EVC (Essential Video Codec) is the first focus of the presentation whose headline feature is more reliably licence landscape. The first offer is the baseline profile which has no licencing as it uses technologies which are old enough to be outside of patents. The main profile does require licencing and does allow much better performance. Furthermore, the advanced tools in the main profile can each be turned off individually hence avoiding patents that you don’t want to licence. The hope is that this will encourage the patent holders to licence the technology in a timely manner else the customer can, relatively easily, walk away. Using the baseline only should provide 32% better than AVC and the main profile can give up to a 25% benefit over HEVC.

LCEVC (Low Complexity Enhancement Video Coding) is next which is a new technique for encoding which is actually two codecs working together. It uses a ‘base’ codec at low resolution like AVC, HEVC, AV1 etc. This low fidelity version is then accompanied by enhancement information so that the low-resolution base can be upscaled to the desired resolution can be corrected with relevant edges etc. added. The overall effect is that complexity is kept low. It’s designed as a software codec which can fit into almost any hardware by using the hardware decoders in SoCs/CPUs (i.e. Intel QuickSync) plus the CPU itself which deals with the enhancement application. This ability to fit around hardware makes the codec ideal for improving the decoding capability to existing hardware. It stands up well against AVC providing at least 36% improvement and at worst improves slightly upon HEVC bitrates but with much-reduced encoder computation.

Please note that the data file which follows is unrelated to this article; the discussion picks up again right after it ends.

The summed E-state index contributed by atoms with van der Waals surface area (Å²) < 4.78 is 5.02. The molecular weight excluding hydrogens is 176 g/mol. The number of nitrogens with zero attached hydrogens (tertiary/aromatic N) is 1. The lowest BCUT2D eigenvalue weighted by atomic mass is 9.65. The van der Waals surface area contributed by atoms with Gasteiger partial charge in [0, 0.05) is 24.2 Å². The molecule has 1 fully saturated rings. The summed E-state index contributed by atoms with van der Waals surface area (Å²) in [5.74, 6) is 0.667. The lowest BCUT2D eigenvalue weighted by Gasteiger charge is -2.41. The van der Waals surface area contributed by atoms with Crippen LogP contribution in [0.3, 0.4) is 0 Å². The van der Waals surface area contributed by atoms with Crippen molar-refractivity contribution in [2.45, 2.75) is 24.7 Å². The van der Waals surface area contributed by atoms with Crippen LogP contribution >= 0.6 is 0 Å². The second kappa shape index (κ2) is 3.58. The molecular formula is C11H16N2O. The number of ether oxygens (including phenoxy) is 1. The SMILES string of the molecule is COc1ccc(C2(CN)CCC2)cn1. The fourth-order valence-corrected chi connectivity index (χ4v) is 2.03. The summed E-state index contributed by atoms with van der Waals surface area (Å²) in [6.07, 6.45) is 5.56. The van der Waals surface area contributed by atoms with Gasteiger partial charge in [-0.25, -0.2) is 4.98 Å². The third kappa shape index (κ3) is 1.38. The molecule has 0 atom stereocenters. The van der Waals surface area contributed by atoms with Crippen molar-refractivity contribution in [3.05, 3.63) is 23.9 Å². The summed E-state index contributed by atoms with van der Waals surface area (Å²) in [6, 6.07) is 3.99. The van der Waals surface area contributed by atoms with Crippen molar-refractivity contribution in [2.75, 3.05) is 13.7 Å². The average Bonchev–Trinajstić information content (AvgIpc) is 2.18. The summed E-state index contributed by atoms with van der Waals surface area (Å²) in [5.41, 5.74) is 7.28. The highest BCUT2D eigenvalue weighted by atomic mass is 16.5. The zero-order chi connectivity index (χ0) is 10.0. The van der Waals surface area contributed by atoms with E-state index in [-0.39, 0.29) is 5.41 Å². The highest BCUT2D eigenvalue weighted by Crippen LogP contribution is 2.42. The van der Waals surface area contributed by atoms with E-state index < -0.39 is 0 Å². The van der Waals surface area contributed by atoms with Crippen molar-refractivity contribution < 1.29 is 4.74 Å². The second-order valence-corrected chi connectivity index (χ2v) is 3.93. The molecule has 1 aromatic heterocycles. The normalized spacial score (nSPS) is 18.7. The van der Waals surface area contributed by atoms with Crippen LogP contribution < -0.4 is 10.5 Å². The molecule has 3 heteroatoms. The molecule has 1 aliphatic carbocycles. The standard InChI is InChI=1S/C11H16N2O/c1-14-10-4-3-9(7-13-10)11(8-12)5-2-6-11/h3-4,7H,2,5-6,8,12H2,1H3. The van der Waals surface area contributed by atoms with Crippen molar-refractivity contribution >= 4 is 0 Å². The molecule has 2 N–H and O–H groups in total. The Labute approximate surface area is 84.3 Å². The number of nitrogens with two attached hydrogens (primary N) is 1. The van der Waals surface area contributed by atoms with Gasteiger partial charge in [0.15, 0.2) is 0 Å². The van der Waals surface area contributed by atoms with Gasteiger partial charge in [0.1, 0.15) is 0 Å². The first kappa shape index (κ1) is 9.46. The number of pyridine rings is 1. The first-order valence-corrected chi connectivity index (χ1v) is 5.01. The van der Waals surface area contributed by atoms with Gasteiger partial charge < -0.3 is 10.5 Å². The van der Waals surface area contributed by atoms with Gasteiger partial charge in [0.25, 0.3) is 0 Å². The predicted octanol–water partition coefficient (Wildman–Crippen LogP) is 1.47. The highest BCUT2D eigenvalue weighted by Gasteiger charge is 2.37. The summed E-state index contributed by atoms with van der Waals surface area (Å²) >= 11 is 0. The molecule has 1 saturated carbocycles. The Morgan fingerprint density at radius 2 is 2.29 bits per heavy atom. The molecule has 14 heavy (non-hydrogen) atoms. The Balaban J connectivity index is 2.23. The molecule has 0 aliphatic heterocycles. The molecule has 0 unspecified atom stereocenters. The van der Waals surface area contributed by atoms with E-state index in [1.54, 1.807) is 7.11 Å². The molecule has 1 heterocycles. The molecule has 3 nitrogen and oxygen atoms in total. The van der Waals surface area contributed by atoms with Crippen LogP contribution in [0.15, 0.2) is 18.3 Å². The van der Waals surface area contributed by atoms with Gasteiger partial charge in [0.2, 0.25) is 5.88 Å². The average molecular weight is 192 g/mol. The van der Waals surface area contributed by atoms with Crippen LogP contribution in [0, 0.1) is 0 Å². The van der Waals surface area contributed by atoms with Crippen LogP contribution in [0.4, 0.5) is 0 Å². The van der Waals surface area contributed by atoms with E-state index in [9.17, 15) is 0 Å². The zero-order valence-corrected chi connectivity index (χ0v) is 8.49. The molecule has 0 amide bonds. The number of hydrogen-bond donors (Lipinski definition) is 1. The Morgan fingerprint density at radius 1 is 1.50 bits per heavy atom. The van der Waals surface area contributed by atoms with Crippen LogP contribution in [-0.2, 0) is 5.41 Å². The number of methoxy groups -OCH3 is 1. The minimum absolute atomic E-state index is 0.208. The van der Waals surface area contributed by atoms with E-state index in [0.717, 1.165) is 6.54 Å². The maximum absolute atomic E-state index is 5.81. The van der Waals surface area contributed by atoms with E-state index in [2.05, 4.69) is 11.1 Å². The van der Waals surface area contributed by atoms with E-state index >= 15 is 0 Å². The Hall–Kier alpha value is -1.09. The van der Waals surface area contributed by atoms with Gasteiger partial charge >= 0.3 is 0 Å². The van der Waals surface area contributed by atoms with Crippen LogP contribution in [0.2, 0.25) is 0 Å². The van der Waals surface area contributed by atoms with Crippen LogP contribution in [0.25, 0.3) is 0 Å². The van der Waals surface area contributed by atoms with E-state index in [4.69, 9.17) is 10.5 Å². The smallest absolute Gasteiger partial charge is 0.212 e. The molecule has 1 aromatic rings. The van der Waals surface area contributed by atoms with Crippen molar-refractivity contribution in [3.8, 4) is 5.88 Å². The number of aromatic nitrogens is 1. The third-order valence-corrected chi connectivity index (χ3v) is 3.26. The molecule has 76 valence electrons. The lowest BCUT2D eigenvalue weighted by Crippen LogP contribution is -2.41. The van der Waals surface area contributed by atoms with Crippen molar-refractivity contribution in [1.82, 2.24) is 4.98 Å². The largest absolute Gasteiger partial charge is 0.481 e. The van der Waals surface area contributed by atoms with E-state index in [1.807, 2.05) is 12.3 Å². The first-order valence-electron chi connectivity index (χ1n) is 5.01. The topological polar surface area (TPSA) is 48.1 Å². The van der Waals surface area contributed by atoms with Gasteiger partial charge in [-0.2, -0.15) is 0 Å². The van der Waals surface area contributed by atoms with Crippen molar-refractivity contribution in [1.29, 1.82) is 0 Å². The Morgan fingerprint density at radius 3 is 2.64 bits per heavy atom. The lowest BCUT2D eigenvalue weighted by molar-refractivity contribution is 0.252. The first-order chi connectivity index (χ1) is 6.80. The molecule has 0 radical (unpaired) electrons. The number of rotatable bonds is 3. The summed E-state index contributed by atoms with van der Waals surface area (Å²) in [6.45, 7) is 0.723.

VVC (Versatile Video Coding) is discussed by Christian but not in great detail as Bitmovin will be covering that separately. As an evolution of HEVC, it’s no surprise that bitrate is reduced by at least 40%, though encoding complexity has gone up 10-fold. This is similar to HEVC compared to its predecessor AVC. VVC has some built-in features not delivered as standard before such as special modes for screen content (such as computer games) and 360-degree video.

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Christian Feldmann Christian Feldmann
Lead encoding engineer,